With regard to Article 78, the situation is quite different. According to it, the EU has to develop a common asylum system which contains an asylum status acknowledged throughout Europe. The “European asylum system” which was previously created on the basis of this article consists of the three directives for minimum standards in the treatment of asylum seekers, the controversial Dublin Regulation6 which determines which state is responsible for examining an asylum application and the directive on temporary protection. In comparison to Article 77, the result is rather feeble: as a result of European asylum competence, there are three insufficient laws the revision of which has been delayed due to difficulties, in addition the Dublin ordinance hated by the Southern European member states, yet much praised by Germany and other Northern European countries as well as the emergency directive which does not contain any concrete criteria for its application. In this respect, the road towards a uniform European asylum status is still a very long one.
Only one clause in Article 78 is of some relevance in the framework of European policy. According to paragraph 2 g, for the purpose of better “managing inflows of people applying for asylum”, the cooperation with third (= non-EU) countries is possible. This aims at preventing refugees from ever arriving in Europe and applying for asylum there. Instead, people are to be pre-selected and are to file their applications while still on site. Thus, also border fortifications as well as training and equipment of border patrolling officers in third states can be financed, which usually is done from subsidies such as the refugee fund or SOLID.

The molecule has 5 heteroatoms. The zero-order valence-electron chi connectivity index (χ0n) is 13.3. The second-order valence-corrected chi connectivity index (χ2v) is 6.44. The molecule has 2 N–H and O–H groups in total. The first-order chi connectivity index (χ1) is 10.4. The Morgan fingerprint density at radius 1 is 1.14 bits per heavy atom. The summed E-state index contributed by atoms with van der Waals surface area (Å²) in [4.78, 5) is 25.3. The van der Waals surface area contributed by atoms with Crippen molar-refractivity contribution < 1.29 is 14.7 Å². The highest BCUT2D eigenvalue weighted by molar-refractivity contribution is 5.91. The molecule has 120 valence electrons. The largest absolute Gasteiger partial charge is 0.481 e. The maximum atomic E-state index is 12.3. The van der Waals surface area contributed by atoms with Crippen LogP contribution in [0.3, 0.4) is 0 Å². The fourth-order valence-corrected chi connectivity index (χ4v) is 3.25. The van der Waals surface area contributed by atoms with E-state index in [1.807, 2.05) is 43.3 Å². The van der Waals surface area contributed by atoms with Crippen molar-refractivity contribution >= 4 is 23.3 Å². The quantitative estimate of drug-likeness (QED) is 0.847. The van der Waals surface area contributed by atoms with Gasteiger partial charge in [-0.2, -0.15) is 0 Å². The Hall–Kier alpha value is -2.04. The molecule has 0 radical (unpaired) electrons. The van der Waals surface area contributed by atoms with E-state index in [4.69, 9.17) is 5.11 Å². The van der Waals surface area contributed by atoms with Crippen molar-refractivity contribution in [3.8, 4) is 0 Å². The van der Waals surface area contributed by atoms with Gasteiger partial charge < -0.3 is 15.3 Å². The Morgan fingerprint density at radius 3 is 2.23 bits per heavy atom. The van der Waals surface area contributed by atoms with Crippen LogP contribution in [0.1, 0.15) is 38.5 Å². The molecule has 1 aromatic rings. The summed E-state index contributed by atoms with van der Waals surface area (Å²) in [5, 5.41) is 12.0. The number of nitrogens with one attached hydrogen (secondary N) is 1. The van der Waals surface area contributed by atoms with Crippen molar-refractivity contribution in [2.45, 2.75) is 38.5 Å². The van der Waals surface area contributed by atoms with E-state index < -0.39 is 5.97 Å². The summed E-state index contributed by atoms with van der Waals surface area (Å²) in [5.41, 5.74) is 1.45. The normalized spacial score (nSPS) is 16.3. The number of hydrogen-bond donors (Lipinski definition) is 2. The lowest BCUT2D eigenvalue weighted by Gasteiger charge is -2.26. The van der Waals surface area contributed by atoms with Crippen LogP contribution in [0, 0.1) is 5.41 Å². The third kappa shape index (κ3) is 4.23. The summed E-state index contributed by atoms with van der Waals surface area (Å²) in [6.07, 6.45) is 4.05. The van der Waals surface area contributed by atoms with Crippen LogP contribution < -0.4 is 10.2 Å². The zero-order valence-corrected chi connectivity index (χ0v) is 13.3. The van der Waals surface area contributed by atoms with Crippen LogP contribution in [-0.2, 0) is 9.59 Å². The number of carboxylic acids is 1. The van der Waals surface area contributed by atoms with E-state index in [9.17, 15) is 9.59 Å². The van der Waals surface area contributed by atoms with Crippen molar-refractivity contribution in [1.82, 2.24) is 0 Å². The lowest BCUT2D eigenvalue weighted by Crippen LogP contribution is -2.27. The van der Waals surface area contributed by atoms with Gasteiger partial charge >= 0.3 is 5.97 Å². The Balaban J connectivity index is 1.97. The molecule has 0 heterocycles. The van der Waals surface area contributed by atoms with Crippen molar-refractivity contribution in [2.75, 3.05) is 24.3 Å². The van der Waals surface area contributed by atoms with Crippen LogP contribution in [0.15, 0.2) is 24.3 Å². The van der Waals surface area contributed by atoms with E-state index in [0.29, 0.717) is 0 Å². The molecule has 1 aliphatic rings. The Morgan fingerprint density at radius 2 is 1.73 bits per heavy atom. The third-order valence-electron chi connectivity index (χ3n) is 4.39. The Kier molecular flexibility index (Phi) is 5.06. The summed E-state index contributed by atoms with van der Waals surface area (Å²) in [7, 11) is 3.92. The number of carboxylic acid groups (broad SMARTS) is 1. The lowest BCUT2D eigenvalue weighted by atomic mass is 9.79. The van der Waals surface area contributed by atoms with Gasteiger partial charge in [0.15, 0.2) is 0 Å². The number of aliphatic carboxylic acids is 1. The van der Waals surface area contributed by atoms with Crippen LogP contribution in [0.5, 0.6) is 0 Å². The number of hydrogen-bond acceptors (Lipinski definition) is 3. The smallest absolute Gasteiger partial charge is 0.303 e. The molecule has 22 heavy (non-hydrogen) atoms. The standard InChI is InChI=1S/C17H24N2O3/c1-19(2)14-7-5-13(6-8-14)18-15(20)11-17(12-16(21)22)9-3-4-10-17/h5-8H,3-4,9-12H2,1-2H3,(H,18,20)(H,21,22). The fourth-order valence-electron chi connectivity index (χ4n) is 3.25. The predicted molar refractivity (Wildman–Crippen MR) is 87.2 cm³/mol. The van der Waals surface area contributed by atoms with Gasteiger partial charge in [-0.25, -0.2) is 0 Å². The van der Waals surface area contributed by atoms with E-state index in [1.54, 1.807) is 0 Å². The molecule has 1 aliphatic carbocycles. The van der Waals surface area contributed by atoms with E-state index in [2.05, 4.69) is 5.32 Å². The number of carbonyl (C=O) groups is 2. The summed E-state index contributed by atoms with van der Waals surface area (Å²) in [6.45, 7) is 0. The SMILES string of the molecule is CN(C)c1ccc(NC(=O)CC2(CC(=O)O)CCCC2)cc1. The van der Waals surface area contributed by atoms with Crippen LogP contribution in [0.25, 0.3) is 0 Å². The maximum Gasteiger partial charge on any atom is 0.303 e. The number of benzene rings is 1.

All further competences of the EU regarding immigration policies originate in Article 79. Accordingly, the aim of European immigration policy is “the efficient management of immigration flows” “at all stages” as well as “enhanced measures to combat illegal immigration and trafficking in human beings”. Moreover, the article states the competence of the EU for conditions of entry, the rights of third-country nationals residing legally in the EU, “illegal immigration […] including deportation” as well as combating trafficking in people. Yet, for immigration policy, it is decisive to know where the competences of the EU do not lie: according to paragraph 5, each member state preserves the right to determine the number of people coming from third countries who are given work permits. In any case, the European countries have the last word when it comes to admission to the labour market. Consequently, a uniform European regulation is not possible which would make it obligatory for the member states to open the gates to their labour markets for immigrants. With regard to this question, all the European laws are confined to providing the member states with a legal framework – whether the states make use of it or not is up to them.